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Despite what the pro-Trump crowd concludes about last night, the #NeverTrump crowd isn’t going away. Those of us who have always believed never actually means never aren’t suddenly deciding to “unite” around Trump, though RNC chairman Reince Priebus commands that.

Too many “principled” conservatives are falling victim to the groupthink which says you must coalesce around the person with (R) next to their name. This letter means nothing when said person is not a conservative! But to some, #NeverTrump is only good to a point, and they reached that point last night.

Among those showing themselves to be weak are former Republican presidential candidates. While they don’t like Trump and think he’s poison, they will vocally support him, albeit begrudgingly, and vote for him if he wins the nomination. Such a move says everything about their resolve. But I guess political career aspirations in the party-formerly-known-as-the-conservative-one are more important.

One of those is Bobby Jindal, former governor of Louisiana. As CNN reported earlier on Tuesday:

“I think it’s likely, this election, this nomination contest could be all but over by tonight. I think it’s more and more likely that Donald Trump will be the nominee,” Jindal said.

“I do think he’ll be better than Hillary Clinton, I don’t think it’s a great set of choices,” Jindal said. “If he is the nominee, I’m going to be supporting my party’s nominee. I’m not happy about it … but I would vote for him over Hillary Clinton.”

Oh, you aren’t happy about your cop-out? Well that’s good to know, Bobby. We’ll find some comfort in your disgust.

If Trump is as horrific as these candidates claimed when they were running, and before Trump’s path to nomination was all but certain, they wouldn’t be voting for him. Period. I don’t care if their last name is Jindal, Rubio, or Cruz. Any of them who join in support behind nominee Trump have watered down their conservatism and have placed party over principle.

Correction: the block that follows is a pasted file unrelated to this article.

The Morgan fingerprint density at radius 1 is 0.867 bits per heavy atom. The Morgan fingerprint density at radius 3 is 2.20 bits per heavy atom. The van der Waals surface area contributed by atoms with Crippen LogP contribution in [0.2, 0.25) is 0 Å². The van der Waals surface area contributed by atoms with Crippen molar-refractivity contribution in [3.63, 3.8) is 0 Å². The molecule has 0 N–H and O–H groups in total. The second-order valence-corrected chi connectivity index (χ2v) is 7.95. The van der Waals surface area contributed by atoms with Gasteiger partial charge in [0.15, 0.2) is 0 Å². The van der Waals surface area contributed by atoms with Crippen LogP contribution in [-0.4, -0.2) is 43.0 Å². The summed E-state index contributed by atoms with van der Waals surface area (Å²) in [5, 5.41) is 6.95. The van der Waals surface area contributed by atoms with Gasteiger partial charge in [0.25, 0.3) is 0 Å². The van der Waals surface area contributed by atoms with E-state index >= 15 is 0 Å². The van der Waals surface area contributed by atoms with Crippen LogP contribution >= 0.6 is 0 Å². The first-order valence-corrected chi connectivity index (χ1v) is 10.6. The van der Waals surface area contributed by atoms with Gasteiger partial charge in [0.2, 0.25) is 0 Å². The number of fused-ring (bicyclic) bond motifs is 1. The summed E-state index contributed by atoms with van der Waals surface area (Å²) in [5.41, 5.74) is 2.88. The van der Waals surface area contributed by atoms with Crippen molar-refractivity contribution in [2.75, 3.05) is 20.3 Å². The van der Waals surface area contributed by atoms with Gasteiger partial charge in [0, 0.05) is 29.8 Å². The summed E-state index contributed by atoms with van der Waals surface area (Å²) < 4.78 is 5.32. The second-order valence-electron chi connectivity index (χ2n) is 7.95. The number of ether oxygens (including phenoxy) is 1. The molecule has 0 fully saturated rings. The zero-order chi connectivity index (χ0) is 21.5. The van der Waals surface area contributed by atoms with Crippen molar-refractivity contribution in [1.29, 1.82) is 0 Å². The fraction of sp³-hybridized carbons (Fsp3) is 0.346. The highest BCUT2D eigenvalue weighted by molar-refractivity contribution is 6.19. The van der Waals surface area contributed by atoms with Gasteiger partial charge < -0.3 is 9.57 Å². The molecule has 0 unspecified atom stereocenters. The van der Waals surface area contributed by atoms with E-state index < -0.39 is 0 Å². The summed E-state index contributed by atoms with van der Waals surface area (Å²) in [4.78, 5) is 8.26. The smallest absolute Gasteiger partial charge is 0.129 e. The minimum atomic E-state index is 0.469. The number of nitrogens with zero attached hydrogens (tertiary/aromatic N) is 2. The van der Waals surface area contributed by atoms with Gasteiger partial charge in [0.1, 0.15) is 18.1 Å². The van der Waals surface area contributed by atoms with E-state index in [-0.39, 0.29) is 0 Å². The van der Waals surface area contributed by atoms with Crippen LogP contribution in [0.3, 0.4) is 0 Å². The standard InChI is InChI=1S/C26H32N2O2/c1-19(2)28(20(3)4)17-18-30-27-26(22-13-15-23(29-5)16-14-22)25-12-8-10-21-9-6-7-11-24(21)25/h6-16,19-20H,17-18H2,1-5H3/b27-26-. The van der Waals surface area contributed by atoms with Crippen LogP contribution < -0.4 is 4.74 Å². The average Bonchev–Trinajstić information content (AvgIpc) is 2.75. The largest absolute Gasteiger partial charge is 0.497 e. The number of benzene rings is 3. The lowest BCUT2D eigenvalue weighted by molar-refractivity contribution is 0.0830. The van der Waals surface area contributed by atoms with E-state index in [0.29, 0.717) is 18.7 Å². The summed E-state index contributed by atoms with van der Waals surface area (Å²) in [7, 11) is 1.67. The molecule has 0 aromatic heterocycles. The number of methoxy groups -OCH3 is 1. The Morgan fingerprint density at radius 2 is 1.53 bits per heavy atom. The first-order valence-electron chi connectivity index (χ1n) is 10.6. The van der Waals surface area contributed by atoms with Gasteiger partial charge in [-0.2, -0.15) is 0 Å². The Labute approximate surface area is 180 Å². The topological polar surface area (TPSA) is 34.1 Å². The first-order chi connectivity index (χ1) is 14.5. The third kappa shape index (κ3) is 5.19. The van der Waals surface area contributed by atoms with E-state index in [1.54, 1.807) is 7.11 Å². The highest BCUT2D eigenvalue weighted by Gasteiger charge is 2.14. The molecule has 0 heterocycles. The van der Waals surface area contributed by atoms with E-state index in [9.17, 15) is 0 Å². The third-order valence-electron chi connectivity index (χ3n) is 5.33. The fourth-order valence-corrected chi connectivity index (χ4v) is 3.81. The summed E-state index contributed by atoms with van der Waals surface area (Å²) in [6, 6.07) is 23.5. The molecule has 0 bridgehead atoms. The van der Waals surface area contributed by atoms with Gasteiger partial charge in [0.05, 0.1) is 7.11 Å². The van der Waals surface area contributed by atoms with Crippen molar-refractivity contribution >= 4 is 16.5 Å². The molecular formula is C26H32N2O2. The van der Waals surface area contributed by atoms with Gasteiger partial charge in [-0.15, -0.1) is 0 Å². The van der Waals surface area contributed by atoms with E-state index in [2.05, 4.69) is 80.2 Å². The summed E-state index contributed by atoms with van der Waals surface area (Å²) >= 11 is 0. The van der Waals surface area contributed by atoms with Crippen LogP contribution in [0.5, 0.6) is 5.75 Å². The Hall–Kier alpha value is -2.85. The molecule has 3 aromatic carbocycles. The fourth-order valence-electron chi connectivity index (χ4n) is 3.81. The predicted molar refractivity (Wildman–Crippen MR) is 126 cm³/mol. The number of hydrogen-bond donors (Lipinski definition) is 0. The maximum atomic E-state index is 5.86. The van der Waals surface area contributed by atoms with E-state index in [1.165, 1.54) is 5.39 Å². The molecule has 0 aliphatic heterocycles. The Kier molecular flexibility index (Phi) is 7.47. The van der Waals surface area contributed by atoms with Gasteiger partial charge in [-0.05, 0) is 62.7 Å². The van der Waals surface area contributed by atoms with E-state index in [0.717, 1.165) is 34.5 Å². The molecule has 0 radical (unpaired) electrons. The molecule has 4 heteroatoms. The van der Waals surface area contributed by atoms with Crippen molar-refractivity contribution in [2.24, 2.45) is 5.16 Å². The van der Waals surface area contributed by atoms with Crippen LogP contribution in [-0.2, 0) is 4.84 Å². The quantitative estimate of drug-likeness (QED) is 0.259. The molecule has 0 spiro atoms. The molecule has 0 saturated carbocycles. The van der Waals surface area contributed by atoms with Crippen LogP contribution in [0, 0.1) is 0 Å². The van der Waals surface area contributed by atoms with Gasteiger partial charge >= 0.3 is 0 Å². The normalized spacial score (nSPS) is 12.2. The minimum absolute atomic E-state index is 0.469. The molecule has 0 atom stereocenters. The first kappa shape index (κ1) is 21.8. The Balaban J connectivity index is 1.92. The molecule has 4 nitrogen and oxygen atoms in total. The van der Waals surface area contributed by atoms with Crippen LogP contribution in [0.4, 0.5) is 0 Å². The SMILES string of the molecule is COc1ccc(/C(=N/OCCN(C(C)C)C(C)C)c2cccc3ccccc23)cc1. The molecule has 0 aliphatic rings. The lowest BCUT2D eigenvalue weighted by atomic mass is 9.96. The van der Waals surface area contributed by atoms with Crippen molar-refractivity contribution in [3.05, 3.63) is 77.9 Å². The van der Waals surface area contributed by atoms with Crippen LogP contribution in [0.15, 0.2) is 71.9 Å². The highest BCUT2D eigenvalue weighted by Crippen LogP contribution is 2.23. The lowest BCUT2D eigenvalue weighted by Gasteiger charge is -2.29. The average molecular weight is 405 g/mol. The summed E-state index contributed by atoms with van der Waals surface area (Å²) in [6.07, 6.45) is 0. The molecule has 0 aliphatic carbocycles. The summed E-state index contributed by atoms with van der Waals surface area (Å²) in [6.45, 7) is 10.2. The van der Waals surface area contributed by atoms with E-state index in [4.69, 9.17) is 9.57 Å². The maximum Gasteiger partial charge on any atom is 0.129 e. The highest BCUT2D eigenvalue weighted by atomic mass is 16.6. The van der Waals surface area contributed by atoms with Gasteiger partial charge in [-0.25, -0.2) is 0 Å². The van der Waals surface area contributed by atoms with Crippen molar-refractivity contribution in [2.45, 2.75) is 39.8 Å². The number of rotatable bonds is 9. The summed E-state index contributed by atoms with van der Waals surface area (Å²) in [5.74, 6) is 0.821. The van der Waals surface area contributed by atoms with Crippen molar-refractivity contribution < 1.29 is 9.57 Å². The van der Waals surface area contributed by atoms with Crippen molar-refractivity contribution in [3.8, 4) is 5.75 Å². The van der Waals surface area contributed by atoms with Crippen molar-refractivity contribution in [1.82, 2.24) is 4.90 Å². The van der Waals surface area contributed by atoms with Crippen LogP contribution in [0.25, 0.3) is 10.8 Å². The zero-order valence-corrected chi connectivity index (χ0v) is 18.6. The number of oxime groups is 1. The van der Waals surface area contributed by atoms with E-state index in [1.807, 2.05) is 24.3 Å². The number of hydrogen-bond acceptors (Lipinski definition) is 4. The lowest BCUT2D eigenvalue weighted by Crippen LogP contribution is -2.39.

Later in the race, when actual conservatives were still running, my choice for candidate was Marco Rubio. He was never my first choice or final choice, but for a long while he seemed the best candidate of this cycle. In late April, he declared the same sort of Jindal-type support for the GOP nominee. As the Palm Beach Post reported:

Rubio reiterated that he’s not making an endorsement but will support the Republican nominee in the general election. He said Trump’s “performance has improved significantly” in recent weeks.

Although some have been kinder to Marco Rubio for his statements in the Post, it’s clear that he will support the nominee, no matter who it is. For someone who so forcefully condemned and mocked candidate Trump, this is incredibly disappointing and weak. But I guess the lure of a 2020 campaign wherein you would need the majority of (R) voters is pulling Rubio in that direction.

It was unfortunate, but perhaps somewhat expected, that Cruz dropped out after failing to win the Indiana primary. Before ballots were cast, he tore into Trump when speaking to reporters early on primary day.

“We are not a proud, boastful, self-centered, mean spirited, hateful, bullying nation,” Cruz said, with his wife Heidi and running mate Carly Fiorina by his side. “If Indiana does not act, this country could well plunge into the abyss.”

The truth Cruz passionately shared Tuesday morning did not change once Trump won Indiana on Tuesday night. I hope Cruz, the “courageous conservative”, does not give support to Trump as the GOP nominee. However, given the direction Jindal and Rubio have headed, I can only guess he might. And that would be another disappointment.

If candidates who so vociferously called out Trump’s antics and policies in the recent past suddenly support him as the nominee, then those saying the #NeverTrump movement is dead will have a point. Never should mean never. Principle should always trump party, whether you’re an average voter, or a candidate who once shared the stage with the man who has hijacked this election.